The name Bikini is derived from the Marshallese word pik, meaning “surface” and ni, meaning “coconut.” As shown in the original meaning of the word, coconuts were abundant in Bikini Atoll. It became known to the Western world for the first time in the 1600s, at the height of Spanish and German exploration. Bikini Atoll was a strategic point under Japanese domination in the early 20th century, and has been under the military protection of the United States since the Second World War.
The United States carried out its first nuclear test on Bikini Atoll on July 1, 1946, and has conducted 23 nuclear experiments there since 1958. When a hydrogen bomb was detonated on the seabed on March 1, 1954, three islands disappeared. A hydrogen bomb in the 15 megaton range — 1,000 times more powerful than the bomb dropped on Hiroshima in 1945 — left a hole two kilometers in diameter and 70 meters deep. The thermonuclear explosion and radioactive fallout sprinkled deadly ash on the soil of surrounding Pacific islands.
The people of Bikini Atoll made homeless by the nuclear tests were relocated to neighboring islands. Fishing was no longer an easy way to make a living. With the coconut trees incinerated, people were on the verge of starvation. Villagers who depended on relief rice from the U.S. Army returned to their hometowns. After researchers found evidence of high pollution, the villagers had no choice but to leave their homes again in 1978.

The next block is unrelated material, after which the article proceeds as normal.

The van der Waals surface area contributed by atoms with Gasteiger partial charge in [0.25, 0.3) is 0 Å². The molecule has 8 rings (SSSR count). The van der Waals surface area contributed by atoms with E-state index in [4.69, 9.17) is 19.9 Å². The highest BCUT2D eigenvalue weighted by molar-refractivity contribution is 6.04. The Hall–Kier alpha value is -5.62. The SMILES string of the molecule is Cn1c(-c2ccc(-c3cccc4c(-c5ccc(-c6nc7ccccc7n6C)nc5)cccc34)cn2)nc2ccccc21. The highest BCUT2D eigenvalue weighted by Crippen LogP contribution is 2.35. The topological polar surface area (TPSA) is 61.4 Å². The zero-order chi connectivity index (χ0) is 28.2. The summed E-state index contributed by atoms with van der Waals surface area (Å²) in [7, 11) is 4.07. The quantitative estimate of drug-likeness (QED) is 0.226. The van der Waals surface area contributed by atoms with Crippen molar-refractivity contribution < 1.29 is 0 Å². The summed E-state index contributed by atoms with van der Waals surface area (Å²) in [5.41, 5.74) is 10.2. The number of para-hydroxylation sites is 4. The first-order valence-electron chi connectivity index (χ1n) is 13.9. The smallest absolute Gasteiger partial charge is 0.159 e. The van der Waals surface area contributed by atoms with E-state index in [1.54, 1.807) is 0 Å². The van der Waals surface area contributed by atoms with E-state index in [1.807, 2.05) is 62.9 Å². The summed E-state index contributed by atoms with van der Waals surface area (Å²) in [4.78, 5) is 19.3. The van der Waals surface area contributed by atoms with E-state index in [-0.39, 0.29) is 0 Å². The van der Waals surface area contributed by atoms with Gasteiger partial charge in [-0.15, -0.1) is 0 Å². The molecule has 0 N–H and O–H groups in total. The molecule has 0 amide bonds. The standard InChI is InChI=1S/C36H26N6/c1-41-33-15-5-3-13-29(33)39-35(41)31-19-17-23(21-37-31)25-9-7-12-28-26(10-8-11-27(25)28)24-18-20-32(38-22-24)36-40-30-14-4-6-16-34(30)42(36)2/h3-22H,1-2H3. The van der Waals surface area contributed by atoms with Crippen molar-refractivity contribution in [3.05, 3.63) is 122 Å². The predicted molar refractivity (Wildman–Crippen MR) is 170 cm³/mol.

Recently, oceanologists took an underwater submarine tour of Bikini Atoll. They were surprised by what they saw. Even though humans cannot live on the islands, the divers discovered that the deepwater coral reefs were flourishing. For more than 50 years, the seawater has been helping to disperse the radioactive pollutants.
Bikini Atoll is an exception, though. Coral reefs are dying all over the world because of chlorosis, meaning a lack of chlorophyll, a phenomenon possibly caused by land-based pollutants and a rising sea levels because of global warming.
With time, Japan will overcome the shock of the first nuclear bombing. However, if 6.8 billion people pour pollutants into the seas, the Earth will die.
The coral reefs are showing what is possible.
The writer is a JoongAng Ilbo reporter who specializes in environmental issues.
By Kang Chan-soo [firstname.lastname@example.org]